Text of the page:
Jets general manager Mike Maccagnan and owner Woody Johnson during...

Jets general manager Mike Maccagnan and owner Woody Johnson during pregame of the New York Giants at New York Jets on August 27, 2016. Credit: Lee S Weissman

Mike Maccagnan is scheduled to address Jets fans on Wednesday via the reporters who will gather to hear him speak at 1 Jets Place.

Gee, thanks, Mikey Mac!

It is the least a general manager can do when his team’s playoff hopes are kaput, most of his highest-profile players are older than the Olsen twins and he has four quarterbacks, none of whom can be believed in at the moment.

But it would have been nice to hear from him sometime before the Jets were an irrelevant 3-7 and Thanksgiving was eight days away. It’s Nov. 16!!! Pitchers and catchers must be reporting any day now.

It’s not the GM’s fault the Jets have a late off week, delaying his only scheduled, annual, during-the-season availability to fans via the news media.

The fault lies in an underlying policy in which there are precious few times during the year when he talks publicly at all, part of an annoying trend in pro sports this decade.

I was reminded of that last week when former Giants GM Ernie Accorsi, a voice from a saner past (and a former sportswriter), spoke in advance of his Ring of Honor induction of a time when speaking to fans through reporters was part of his almost-daily routine.

“Look at the difference between what I did during my time where I talked to you guys (in the media) every day, which I thought was great,” Accorsi said. “George Young did it; I just followed up on it. Pete Rozelle, when he was commissioner, took every call.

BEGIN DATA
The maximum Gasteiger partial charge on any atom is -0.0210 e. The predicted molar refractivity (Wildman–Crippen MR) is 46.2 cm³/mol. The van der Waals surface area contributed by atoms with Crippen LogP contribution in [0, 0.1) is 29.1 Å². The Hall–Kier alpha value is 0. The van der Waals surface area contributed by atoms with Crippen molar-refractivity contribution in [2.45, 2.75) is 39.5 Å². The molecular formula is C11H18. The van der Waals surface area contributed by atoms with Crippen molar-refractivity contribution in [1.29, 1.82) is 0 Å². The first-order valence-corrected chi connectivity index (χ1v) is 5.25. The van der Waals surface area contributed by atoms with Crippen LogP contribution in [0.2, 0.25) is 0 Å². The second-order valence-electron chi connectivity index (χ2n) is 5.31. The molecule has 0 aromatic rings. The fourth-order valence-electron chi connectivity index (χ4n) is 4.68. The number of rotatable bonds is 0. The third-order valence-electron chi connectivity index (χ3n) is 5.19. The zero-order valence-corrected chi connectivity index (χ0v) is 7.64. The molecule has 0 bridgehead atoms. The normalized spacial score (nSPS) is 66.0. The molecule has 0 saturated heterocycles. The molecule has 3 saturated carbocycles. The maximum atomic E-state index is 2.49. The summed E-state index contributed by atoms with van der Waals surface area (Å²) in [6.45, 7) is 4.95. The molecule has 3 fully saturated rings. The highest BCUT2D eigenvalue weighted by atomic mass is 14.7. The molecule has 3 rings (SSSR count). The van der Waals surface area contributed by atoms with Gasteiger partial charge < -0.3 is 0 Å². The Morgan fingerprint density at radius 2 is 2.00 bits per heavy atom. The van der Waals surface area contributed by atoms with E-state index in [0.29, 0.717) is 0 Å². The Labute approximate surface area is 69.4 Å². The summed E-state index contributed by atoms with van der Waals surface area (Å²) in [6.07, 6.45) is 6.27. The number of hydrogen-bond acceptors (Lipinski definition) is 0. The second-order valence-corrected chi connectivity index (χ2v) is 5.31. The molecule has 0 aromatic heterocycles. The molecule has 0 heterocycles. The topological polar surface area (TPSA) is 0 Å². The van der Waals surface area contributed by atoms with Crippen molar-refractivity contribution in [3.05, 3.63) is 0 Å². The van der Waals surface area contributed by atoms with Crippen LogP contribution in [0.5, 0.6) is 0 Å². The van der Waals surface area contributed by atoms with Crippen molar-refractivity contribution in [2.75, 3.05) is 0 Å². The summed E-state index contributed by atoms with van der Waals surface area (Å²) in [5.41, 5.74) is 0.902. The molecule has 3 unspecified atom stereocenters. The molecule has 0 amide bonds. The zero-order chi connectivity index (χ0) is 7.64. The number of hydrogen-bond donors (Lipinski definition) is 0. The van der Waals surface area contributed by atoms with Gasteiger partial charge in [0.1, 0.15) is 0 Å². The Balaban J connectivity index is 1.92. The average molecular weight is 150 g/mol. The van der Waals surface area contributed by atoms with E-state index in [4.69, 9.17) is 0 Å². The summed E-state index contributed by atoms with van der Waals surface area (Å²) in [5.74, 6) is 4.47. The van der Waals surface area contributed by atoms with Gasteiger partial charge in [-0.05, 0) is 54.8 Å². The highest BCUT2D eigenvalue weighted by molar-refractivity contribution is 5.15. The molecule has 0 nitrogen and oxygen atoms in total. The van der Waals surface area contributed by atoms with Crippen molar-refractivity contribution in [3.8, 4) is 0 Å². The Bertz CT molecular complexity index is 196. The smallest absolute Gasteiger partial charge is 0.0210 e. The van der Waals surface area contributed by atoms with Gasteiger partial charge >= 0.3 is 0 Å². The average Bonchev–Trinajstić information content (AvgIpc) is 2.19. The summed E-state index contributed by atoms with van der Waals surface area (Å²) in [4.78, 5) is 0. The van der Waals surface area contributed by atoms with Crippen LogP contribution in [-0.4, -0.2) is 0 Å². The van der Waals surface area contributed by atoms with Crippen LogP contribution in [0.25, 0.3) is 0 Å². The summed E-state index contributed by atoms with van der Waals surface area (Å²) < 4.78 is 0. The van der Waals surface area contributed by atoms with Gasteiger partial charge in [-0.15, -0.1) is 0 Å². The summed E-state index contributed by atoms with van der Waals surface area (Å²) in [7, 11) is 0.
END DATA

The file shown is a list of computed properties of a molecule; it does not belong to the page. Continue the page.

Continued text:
“That’s the way it was and that way, to talk to you guys didn’t turn out to be an event. It was just a daily conversation. I liked it better that way. It was a much better situation for me. It was a situation I grew up in and I liked it. I would have trouble today.”

Accorsi, who retired in 2007, struggled even then with the early stages of the Internet’s effect on coverage, annoyed and sometimes angered that reporters would call to confirm or deny the latest message board rumor.

And that was pre-Twitter. Accorsi said he would want no part of the job in the current social media environment.

The late Young, who left the Giants in 1998, would be appalled. Most often his dining companions in the press box before games were . . . . reporters!

Given the changed media landscape, in which fake news and real news have become indistinguishable and/or irrelevant to many Americans, it is understandable sports executives of the 2010s are wary of daily interaction.

A big but, though: Head coaches/managers and players still speak publicly on a regular basis, even when questions they are being asked are more rightly the responsibility of a GM.

The most absurd recent example came during the Giants’ off week last month, when GM Jerry Reese made his only in-season media appearance and refused to answer questions about the departed placekicker Josh Brown.

For weeks, coach Ben McAdoo, every player from quarterback Eli Manning to backup guards and eventually team president John Mara had to answer questions about Brown in the wake of revelations about his history of domestic abuse.

Then it was Reese’s turn, and . . . nothing.

It wasn’t just an insult to fans; it was an insult to his coach and players, who had to answer for a signing that was not in their job descriptions.

Reese is back in his cone of silence now, and will remain there until after the season. Tomorrow Maccagnan will join him.

This sort of thing is not limited to football, by the way. While the two local baseball GMs – Brian Cashman and Sandy Alderson – speak to fans via the media regularly, we don’t hear enough from some of the guys running the local basketball and hockey teams.

Look, I get it: If Reese delivers a third Lombardi Trophy fans won’t care if he becomes a monk and never says a word again. Winning is everything. But that’s not the point. Accountability counts, too.

Just as fans hear from coaches and players, so they should get to hear from the suits on more than a scripted, tightly scheduled basis.

End of rant. See you in January, Mikey Mac!